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    Proposed budget looks to eliminate the curator position at the museums. Copper Cliff is the oldest town and has their museum not given sufficient funds for maintenance. How can the City maintain the viability and history of the community with the position being planned to be eliminated?

    margjulian asked 7 months ago

    The budget is a draft document. No decisions have been made at this point. The option arose from museums not operating in 2020 due to COVID-19. We anticipate they will not operate again in 2021. This option is not a reflection of the value of the position or of the individual in that position.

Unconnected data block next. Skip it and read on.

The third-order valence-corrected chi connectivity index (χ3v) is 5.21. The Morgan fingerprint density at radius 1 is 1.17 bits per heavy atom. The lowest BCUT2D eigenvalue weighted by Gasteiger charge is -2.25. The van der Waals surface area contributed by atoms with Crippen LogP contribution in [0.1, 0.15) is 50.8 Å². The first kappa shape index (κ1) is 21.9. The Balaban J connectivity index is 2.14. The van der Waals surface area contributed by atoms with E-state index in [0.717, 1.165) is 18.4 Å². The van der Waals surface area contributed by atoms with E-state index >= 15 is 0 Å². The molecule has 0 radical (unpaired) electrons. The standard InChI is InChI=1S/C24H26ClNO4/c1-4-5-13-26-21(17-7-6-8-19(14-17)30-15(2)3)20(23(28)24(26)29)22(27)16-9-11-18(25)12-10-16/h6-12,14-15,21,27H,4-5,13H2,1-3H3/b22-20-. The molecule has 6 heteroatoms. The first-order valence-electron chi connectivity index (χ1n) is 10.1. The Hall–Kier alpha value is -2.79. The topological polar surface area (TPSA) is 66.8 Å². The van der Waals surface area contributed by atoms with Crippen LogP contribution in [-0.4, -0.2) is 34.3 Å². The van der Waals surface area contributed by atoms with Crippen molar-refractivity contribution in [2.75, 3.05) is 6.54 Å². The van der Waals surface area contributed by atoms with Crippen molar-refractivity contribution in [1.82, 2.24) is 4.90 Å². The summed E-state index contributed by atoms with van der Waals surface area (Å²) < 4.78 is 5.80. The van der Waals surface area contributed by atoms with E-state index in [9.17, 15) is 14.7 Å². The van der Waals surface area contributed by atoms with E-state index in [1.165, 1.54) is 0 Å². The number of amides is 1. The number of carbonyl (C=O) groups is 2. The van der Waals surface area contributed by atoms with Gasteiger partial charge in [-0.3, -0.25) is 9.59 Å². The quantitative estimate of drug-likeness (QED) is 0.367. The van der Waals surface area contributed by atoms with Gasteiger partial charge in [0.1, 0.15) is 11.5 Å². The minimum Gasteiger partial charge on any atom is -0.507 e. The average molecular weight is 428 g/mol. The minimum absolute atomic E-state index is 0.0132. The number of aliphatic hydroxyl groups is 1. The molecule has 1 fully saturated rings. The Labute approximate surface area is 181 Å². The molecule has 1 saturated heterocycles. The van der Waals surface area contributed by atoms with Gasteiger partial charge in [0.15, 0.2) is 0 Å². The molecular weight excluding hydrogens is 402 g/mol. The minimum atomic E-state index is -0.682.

We are not abandoning museum sites. This is a proposed staffing reduction. The budgets for utilities and building maintenance are not being reduced. City Staff will work with the various groups, particularly the Anderson Farm Heritage Committee and Walden Seniors Woodworkers for access and events, in a broader context.

    Given the need to identify opportunities for savings in various areas service areas, there is potential to suspend the operations, completely for 2021. We believe the suspension of the current program may be an opportunity to determine exactly how the community and the City want to fund and deliver museum services.